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Sometimes it causes me to tremble

Sometimes it causes me to tremble

by Scott Sanders


Dozens of people stood in line waiting to have their feet washed. Others, with one or both feet bare and ready to be washed, filled the short rows of chairs near the wash basins. Our clergy were barefoot and on their knees washing the feet of those who came forward. As the Maundy Thursday service continued to unfold, there was a gentleness in the air with those known and unknown to one another navigating a ritual that demands an intimacy beyond most daily interactions.

The author refilling pitchers at Maundy Thursday service

As I moved about to refill pitchers and deliver towels, the kindness in the eyes of one of our congregants as she washed the feet of strangers caught my attention. Though my feet remained dry, her expression washed over me, inviting me to enter into the tenderness of the service.

A small group of college-age friends came forward and joined the line together as the washing neared its end. The Cathedral has a robust twenties and thirties group and we get many younger visitors in large groups, but it’s rare to see a small group of young adults coming to one of our services. Their attendance and participation in this service, which some find awkward or even anachronistic, surprised and gladdened me.

I have participated in this service for the past few years, but something felt different. More people came forward, many regulars, but lots more faces that I didn’t recognize. The same was true on Good Friday as a long line of those seeking to venerate the cross stretched down the nave’s center aisle. In past years, I recall that many who came forward stayed around the periphery praying at kneelers. Not so, this year. Everyone who was physically able, came up to touch and hold onto the cross as they prayed.

Candle lighting at evening prayer service on Good Friday

Throughout the days of Holy Week, I was moved to witness the desire of young and old, those familiar and not, to engage in the heart of these liturgies, to feel the rough wood and warm water as tactile reminders of the suffering and grace given for us.

As a verger, I am often on the move on these special days, preparing for the next part of the service, missing parts here and there. Having worked hard with colleagues to plan and prepare, I am especially grateful when I witness the moment when a prayer or a song, a sermon or a ritual moves the entire congregation or just one individual. I am even more grateful when I experience those moments myself.

Bishop Mariann Edgar Budde blesses the new fire

Such was the case as the lights came up and the Gloria was trumpeted at the Great Vigil of Easter. Standing with the acolytes ringing the Sanctus bells, I saw an extra set on the kneeler before me. I rang them with unexpected glee, watching as the clergy rang their bells, faces beaming, a little jig in their step. The deep joy of Easter came over me in that moment, an unexpected reassurance that the light does shine through the darkness.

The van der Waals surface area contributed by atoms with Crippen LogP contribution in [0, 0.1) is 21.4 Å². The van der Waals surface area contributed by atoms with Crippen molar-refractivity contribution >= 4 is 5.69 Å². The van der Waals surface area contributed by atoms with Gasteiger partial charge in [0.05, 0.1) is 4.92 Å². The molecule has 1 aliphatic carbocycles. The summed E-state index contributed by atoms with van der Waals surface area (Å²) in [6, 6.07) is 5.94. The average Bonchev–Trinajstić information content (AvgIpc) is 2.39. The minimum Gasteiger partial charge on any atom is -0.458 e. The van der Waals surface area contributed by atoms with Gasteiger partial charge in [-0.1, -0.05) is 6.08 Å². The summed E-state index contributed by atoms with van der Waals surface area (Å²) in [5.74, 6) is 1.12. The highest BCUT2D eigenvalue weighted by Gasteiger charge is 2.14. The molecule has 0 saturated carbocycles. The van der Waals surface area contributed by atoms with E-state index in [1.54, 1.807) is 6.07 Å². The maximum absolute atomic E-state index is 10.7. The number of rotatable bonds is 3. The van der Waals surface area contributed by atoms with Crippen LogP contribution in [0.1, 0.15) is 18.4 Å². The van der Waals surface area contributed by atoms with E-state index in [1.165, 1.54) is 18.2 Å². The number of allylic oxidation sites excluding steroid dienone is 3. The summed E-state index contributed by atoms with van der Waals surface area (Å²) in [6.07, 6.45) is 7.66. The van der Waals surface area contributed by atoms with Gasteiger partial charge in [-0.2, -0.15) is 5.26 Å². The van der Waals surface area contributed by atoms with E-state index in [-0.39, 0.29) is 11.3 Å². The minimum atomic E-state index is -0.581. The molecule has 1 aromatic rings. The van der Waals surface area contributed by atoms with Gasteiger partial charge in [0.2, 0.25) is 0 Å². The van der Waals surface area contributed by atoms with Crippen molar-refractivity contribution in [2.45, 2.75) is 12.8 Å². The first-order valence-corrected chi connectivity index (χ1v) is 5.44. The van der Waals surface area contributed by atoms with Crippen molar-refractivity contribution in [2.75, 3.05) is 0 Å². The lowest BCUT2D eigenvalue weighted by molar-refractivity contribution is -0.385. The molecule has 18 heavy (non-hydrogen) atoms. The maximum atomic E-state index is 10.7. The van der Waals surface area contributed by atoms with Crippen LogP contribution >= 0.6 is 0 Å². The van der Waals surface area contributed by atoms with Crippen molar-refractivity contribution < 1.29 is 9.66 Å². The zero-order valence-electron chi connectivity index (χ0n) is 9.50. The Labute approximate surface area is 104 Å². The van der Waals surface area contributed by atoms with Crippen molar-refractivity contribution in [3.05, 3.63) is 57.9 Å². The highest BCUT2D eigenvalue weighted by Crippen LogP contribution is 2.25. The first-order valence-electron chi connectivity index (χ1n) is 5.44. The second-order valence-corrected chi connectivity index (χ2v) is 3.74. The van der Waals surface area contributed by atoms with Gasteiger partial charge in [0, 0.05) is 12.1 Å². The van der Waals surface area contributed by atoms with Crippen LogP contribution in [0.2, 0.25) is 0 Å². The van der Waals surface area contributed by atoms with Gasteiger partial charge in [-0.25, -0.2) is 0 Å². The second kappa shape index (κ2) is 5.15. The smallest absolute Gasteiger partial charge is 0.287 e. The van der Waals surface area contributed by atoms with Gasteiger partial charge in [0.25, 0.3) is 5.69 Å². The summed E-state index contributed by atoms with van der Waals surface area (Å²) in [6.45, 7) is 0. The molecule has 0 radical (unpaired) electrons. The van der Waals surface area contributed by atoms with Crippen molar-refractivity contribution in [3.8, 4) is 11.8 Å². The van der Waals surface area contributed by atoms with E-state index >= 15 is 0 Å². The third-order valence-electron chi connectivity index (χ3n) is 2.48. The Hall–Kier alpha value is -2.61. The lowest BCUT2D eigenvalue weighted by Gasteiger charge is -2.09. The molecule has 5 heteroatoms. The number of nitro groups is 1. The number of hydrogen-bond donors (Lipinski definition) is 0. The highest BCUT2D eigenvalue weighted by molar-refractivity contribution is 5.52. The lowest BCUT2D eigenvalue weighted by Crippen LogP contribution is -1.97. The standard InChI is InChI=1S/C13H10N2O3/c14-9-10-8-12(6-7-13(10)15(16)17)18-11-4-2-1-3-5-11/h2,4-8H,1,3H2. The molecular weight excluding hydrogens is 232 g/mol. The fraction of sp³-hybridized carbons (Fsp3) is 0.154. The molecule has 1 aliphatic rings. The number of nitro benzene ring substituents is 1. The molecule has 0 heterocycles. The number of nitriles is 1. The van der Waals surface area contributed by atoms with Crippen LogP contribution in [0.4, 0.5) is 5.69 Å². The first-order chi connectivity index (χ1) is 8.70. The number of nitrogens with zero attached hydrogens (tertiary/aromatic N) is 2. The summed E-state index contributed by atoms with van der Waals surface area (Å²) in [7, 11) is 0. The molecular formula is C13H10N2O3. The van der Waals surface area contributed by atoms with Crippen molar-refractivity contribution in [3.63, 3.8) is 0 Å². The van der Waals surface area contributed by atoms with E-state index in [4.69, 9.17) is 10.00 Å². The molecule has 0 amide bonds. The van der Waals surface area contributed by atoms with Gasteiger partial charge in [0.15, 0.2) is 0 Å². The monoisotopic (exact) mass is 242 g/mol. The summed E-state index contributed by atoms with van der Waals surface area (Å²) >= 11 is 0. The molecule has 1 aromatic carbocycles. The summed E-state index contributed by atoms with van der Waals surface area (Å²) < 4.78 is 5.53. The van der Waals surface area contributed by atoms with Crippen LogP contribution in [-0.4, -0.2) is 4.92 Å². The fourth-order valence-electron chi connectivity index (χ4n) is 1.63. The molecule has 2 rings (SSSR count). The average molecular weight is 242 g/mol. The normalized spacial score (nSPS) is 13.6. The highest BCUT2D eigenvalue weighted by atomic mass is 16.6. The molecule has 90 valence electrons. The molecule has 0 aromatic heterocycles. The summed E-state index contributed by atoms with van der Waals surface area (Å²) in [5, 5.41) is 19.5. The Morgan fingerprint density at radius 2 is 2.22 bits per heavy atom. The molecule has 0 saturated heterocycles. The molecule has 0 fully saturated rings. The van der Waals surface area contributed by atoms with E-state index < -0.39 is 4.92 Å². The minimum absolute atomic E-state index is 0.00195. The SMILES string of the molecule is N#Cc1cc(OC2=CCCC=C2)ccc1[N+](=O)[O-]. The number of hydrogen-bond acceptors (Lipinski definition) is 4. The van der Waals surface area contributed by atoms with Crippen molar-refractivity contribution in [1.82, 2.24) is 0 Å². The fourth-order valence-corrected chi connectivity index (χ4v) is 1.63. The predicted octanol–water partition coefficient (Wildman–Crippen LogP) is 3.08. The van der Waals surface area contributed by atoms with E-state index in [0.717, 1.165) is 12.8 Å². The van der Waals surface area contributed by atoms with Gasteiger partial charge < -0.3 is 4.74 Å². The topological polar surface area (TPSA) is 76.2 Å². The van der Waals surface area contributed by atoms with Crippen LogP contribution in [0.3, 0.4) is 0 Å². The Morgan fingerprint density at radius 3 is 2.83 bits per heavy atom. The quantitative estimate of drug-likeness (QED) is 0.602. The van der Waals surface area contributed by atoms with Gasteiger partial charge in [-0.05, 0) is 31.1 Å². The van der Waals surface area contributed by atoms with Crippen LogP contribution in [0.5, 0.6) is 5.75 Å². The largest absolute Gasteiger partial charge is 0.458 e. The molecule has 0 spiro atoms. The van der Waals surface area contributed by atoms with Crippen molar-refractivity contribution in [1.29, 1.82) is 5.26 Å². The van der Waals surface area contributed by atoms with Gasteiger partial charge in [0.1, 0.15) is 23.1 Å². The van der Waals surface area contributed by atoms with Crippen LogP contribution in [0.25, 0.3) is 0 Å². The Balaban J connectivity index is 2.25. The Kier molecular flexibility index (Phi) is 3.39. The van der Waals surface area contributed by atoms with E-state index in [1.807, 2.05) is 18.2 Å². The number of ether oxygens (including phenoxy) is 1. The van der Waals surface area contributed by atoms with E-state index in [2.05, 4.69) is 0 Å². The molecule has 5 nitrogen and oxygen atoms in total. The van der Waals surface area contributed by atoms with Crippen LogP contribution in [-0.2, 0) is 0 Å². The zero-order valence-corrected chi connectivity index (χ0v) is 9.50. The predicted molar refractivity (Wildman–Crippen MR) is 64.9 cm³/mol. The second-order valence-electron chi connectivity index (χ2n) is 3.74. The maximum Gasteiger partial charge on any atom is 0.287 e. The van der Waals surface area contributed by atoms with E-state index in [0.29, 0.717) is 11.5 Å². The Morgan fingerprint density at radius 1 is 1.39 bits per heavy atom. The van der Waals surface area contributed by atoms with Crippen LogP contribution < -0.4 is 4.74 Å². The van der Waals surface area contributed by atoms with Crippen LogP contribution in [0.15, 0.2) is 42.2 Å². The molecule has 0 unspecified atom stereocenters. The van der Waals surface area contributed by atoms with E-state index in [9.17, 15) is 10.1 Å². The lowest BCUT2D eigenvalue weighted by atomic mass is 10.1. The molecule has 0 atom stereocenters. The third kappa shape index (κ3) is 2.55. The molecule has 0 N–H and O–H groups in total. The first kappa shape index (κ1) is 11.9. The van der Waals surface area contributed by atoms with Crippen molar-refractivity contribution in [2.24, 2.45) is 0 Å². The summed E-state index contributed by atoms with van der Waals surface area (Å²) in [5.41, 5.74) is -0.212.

I had felt the first promise of Easter on Palm Sunday as we processed out at the end of the service. Behind me, as we made our way down the long center aisle, the voice of one of our clergy, deep and resonant, echoed the words of my favorite Easter hymn, “Were you there?”

Were you there when they laid him in the tomb?
Were you there when they laid him in the tomb?
Oh! Sometimes it causes me to tremble, tremble, tremble.
Were you there when they laid him in the tomb?

Joining in, my voice trembled.  We were there.

Cathedral clergy ringing bells during the Gloria

Two thousand years and 5,900 miles away, we were there. Indeed, we are there every day. Not just during Holy Week and Easter, but every day, we are at the cross and the tomb and the resurrection. In every moment, there is suffering and there is light. And in that moment, I knew that with us in the suffering and the light is the love of God in Christ.

It causes me to tremble.




Scott Sanders is a staff verger at Washington National Cathedral following a career working in non-profit organizations with a focus on HIV/AIDS, end-of-life care, and homelessness. A child of the Methodist Church, he was confirmed at the Cathedral in 2014 after a decades-long search for a faith community that spoke to his heart and embraced the LGBTQ community.


All photos by Danielle E. Thomas, Washington National Cathedral


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Thank you, Scott. Beautiful reflection.


This helped my understanding of why show up each of the days prior to Easter. I am struggling through a dry period.

Paula Carnegie

I loved this story! I am the Verger at St. Mary’s, Downtown Kansas City, MO.

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